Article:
clenched, her throat was tight. She tried to slam the door as she
left the box, but the spring insisted on closing it slowly. Mel must
be sitting down at her mother’s table now, his fists tight around a
knife and fork, a napkin tucked into his shirt, his heavy jaw steadily
chewing through the meat. While she stood here alone, under the
railway arch, not sure where to go. The noise of a massive, empty
lorry drove her out, fiercely picking at the hem of her coat.
She wanted a fix, and had to shake her head and mutter ‘no’ out
loud – she was beyond that now. She turned into Crossfield Street,
her gaze lowered to the patches of old cobbles appearing where the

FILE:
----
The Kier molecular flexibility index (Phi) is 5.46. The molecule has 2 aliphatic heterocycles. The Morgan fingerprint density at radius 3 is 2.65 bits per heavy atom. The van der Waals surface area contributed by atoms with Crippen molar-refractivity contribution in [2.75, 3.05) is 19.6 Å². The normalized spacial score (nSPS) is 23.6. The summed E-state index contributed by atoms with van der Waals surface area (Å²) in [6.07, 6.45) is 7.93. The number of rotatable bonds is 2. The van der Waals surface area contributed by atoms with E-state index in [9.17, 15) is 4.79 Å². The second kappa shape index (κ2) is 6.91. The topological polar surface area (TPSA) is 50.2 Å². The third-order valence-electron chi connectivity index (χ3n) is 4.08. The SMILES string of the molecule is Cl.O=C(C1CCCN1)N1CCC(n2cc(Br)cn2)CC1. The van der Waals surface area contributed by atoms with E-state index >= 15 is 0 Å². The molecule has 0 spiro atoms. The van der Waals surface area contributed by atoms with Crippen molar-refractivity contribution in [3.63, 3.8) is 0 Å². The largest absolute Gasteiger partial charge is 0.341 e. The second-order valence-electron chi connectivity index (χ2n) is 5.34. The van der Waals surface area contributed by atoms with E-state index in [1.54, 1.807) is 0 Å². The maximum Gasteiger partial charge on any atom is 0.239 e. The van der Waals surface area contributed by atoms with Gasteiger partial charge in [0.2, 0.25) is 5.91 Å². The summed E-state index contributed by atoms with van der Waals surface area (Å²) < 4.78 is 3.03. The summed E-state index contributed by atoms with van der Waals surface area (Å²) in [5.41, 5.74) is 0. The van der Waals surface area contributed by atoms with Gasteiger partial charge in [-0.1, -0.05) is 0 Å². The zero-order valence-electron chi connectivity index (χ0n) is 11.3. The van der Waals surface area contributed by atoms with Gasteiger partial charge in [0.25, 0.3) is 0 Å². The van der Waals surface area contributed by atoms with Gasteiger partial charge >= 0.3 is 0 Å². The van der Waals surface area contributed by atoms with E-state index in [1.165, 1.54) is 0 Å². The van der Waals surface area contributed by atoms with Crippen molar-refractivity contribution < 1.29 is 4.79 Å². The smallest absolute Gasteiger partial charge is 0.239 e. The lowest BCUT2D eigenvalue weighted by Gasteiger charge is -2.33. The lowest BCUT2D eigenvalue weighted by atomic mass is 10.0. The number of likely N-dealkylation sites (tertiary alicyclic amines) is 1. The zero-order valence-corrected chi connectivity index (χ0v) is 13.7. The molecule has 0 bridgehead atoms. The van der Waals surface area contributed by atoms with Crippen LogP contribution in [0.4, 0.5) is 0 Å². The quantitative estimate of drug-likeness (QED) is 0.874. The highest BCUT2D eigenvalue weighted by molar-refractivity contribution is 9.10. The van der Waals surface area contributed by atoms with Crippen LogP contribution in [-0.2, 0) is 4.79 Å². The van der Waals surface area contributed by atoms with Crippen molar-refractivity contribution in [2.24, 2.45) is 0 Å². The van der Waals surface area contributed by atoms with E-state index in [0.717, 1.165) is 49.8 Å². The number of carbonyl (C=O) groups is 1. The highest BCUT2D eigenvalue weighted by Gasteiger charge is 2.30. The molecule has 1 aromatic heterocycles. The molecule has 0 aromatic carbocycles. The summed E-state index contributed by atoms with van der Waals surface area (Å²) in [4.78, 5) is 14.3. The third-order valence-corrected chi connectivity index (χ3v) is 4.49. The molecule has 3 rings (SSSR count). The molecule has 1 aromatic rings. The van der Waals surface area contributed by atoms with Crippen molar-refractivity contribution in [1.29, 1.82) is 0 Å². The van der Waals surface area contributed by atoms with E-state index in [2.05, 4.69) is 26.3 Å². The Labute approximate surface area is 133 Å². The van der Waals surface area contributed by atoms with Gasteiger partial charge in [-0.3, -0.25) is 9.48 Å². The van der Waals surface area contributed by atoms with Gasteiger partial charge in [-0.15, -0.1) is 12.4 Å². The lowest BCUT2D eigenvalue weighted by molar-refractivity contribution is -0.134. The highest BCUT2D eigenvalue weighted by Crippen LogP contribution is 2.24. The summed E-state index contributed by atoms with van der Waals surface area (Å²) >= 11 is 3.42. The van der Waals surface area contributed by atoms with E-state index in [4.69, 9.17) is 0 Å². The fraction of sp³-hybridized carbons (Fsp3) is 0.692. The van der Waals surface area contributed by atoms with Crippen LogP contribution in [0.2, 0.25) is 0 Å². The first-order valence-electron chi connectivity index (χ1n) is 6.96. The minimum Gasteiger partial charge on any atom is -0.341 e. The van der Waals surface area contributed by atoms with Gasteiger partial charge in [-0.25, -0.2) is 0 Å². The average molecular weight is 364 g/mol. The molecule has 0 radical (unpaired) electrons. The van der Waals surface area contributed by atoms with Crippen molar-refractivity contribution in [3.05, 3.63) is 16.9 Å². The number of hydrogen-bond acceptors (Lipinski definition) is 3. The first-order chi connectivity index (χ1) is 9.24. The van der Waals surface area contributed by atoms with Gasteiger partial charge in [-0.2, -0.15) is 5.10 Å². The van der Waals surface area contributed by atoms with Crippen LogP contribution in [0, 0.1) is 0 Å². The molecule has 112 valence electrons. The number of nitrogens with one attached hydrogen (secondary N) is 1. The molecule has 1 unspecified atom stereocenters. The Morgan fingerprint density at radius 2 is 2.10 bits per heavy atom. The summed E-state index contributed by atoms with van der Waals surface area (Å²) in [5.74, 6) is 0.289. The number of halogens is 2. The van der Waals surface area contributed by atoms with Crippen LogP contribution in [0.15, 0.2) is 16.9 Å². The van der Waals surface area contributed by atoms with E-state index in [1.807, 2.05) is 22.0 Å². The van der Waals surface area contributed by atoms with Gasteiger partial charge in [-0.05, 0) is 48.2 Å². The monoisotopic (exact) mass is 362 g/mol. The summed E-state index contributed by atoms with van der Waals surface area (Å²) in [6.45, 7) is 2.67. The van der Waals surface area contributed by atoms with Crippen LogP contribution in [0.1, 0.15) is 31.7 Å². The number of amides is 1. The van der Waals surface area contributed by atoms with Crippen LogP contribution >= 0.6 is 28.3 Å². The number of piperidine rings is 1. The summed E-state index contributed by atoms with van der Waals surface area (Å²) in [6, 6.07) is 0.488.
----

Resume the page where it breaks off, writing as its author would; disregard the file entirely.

tarmac was wearing away.
She slowed down; there was a bench ahead – she could sit down
there and calm herself. It was on the edge of a green space that was
criss-crossed oddly by humps and half-walls – left over from before
the war, she always supposed. Beyond it was the white church where
she had been married to Mel. Kathleen – Mel’s sister, and her oldest
friend – had been bridesmaid. That had been the best part: her and
Kathleen in their dresses.
She looked up at the church tower, its columns and scrolls rising
above the uglier buildings around into an almost irresistibly sharp
needle. The intricate gold clock below it always surprised her by
telling the right time. And, as she looked, the bell began to chime.
When she looked down, she saw someone else was sitting on the
bench: an old woman in a dark-grey woollen skirt and shawl, a grey
bag placed beside her. She was bent over slightly and what looked
like a white sheet was spread across her lap. Anne’s step faltered –
she could not work out where this person had appeared from. The